Black Hat 2013: Five Security Trends That Will Draw Most Attention

NEWS ANALYSIS: The most talked about trends at Black Hat 2013 will include the Internet of things, hacking mobile platforms, Android vulnerabilities, privacy and government snooping.

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This year’s annual Black Hat security conference is about to get underway this week. The conference always promises a security professional's mix of research, vulnerability disclosures and general updates on the state of digital security.

This year’s keynote speakers include Gen. Keith Alexander, director of the NSA and commander of the U.S. Cyber Command and someone right in the middle of the government privacy versus protection debate. Here are the five trends as I see them shaping up in advance of the conference.

1. Hacking PCs is so, so yesterday. The state of Microsoft Windows security used to be a big topic. Of course, there are still Black Hat panels on Windows vulnerabilities. “A Tale of One Software Bypass of Windows 8 Secure Boot” is the topic of one panel. But as the personal computer industry has slowed so has interest in Windows hacks.

Or maybe—and this is clearly how Microsoft would like to view the digital world—all those dollars poured into shoring up the Windows security system is finally paying off. But in any event, with mobile devices and Web applications much more inviting targets these days, hacking PCs is clearly a passé activity for the most modern hacker based on the Black Hat agenda.

2. The Internet of (Hacked) Things. If the Windows hacker is no longer at the forefront, that position has been usurped by the Thing Hacker. The rise of the connected world of sensors, home security and self driving cars sounds great until you find that you are not doing the driving. I’m guessing that the Internet of Things and Thing Hacking will become its own conference in the not too distant future. One presentation is titled, “Let’s Get Physical: Breaking Home Security Systems and Bypassing Building Controls.”

3. Calling Android. There are lots of panels and activity around mobile security. The focus on mobile security is often aimed at Android devices. Why Android? First hackers like to go after the big targets (which is why Windows mobile is not getting much attention) and iOS and Apple devices still tend to be more secure than the Android gang. One session is titled, “Android: One Root to Own Them All."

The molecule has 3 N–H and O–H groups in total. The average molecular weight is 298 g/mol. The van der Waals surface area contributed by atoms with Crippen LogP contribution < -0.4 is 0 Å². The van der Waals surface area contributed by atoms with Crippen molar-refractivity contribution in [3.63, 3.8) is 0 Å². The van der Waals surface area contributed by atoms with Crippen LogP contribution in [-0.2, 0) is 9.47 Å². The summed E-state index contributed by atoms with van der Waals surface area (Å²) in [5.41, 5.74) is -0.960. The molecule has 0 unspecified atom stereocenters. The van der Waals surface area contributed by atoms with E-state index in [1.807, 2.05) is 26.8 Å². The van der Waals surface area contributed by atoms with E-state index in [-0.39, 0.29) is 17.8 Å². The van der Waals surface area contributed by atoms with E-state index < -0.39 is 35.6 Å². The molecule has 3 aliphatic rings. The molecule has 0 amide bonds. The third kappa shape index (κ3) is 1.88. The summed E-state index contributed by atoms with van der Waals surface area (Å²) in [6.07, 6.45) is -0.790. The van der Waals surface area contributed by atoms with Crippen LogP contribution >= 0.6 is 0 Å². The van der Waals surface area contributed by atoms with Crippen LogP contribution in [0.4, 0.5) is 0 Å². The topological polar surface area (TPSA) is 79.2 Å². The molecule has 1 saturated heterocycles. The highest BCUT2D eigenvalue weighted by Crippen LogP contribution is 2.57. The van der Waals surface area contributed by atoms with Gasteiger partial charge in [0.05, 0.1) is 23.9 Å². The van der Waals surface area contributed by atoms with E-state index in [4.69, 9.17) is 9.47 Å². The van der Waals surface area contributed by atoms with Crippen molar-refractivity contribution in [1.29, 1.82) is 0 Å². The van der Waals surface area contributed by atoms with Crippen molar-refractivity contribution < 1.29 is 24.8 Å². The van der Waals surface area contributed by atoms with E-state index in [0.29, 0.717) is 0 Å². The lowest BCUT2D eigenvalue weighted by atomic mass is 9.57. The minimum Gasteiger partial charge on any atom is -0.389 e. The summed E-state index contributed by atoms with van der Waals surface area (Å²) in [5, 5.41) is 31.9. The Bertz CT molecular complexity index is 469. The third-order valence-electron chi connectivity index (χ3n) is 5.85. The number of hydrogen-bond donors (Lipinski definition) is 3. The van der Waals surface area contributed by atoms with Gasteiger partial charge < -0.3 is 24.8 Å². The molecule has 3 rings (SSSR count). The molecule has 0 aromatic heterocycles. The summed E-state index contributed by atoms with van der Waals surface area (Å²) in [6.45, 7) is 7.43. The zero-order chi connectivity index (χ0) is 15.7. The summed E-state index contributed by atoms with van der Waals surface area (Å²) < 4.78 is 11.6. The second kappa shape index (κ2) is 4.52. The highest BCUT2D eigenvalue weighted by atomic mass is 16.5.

4. Privacy, identity and security. The three topics are intertwined. Despite the rise of biometrics and other non-traditional identification methods, hacking passwords is still a large and growing industry. If you can’t assure identity, you can’t assure security and that simple equation gets an endless amount of venture investment and activity. Take it from me—the rise of all those connected mobile devices puts security beyond the reach of mere mortals. Whereas cloud computing is overtaking traditional data center computing, it will take something on the scale of cloud security to lock down the mobile, social, connected digital world.

5. Snoops with Badges. The extent of government access to the digital world as evidenced by the information released by Edward Snowden has created a new level of discussion regarding the role of government and the digital public. Black Hat (and its somewhat related DEF CON conference) was always a place where the hackers in white hats, black hats and government hats all mingled. That is no longer the case with DEF Con out and out trying to block government employees from attending. The role of the NSA in digital monitoring has propelled the discussions on the proper role and limits of privacy versus protection to an intensity level not previously seen in the 16 years of Black Hat.

Eric Lundquist is a technology analyst at Ziff Brothers Investments, a private investment firm. Lundquist, who was editor-in-chief at eWEEK (previously PC WEEK) from 1996-2008 authored this article for eWEEK to share his thoughts on technology, products and services. No investment advice is offered in this article. All duties are disclaimed. Lundquist works separately for a private investment firm which may at any time invest in companies whose products are discussed in this article and no disclosure of securities transactions will be made.